How could this be? It couldn’t just be because the dogs ‘knew’ that food was coming- salivation is a reflex, not under conscious control, that should only occur in response to one stimulus- food. Yet a new stimulus, lab assistants, was provoking the reflex response.

Pavlov had discovered that it is possible, through ‘association’ to pair  the stimuli, so that a new, previously neutral, stimuli could lead to the response.

But what does that matter to us?!

Salivation isn’t the only reflex we have. There are all kinds, relating to self preservation and survival, including observable external reflexes such as the eye blink (to protect the eye from injury), choking, the knee jerk, and more interestingly for us, internal reflexes such as endocrine responses, such as would happen in response to rewarding or aversive experiences.

So this means that emotions are subject to the same possibilities as salivation. Emotional responses can become associated with stimuli that wouldn’t normally elicit them.

Time for some examples

Let’s imagine two horses, Misty and Thunder, and their owners, Bob and Jean. Bob and Jean are new to horses, have never seen horse training and have no preconceived ideas. They are each given a whistle, a bucket of carrots, and a lunge whip.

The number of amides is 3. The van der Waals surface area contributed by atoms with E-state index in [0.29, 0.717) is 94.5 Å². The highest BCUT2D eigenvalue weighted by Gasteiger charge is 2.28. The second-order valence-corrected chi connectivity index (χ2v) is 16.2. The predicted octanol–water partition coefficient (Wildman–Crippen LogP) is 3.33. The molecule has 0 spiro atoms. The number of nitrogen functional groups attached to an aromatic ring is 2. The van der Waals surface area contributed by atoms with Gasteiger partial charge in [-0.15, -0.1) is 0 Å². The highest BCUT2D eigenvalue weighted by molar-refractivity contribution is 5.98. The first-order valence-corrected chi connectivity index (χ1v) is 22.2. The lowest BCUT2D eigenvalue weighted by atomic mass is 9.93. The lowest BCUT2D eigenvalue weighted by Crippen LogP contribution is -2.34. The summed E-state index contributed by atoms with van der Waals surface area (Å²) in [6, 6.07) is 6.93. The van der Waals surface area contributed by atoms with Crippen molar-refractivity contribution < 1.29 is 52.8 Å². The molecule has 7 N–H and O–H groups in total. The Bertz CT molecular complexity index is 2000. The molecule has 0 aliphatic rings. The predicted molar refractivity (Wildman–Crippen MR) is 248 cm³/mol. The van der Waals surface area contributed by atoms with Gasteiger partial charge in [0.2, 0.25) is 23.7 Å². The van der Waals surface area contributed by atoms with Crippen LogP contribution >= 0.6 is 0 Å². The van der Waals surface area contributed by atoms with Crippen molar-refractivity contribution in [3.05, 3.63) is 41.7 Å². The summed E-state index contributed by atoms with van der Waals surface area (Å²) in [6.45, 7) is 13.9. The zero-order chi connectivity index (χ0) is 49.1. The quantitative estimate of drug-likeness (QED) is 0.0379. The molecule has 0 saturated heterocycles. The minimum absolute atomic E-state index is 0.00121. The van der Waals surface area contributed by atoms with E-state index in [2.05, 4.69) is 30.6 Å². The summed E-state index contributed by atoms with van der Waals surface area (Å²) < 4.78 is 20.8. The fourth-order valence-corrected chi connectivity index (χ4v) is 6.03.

Bob takes Misty off into the paddock. He has this idea that he’d like to make Misty move, so he blows the whistle, but nothing happens. He blows it again, and decides this time to try cracking the lunge whip straight after. After just a few repetitions, Misty is cantering away from him as soon as he blows the whistle, and he doesn’t need to crack the lungewhip.

Meanwhile, Jean has taken Thunder off to a different paddock. She blows the whistle, with the idea that she’d like Thunder to move. Nothing happens. So she blows the whistle and picks up the bucket of carrots. After just a few repetitions, Thunder  is cantering towards her as soon as she blows the whistle, before she can lift the carrots.

After a day or two, Bob finds he is having problems catching Misty, yet Thunder gallops to the gate as soon as he sees Jean coming.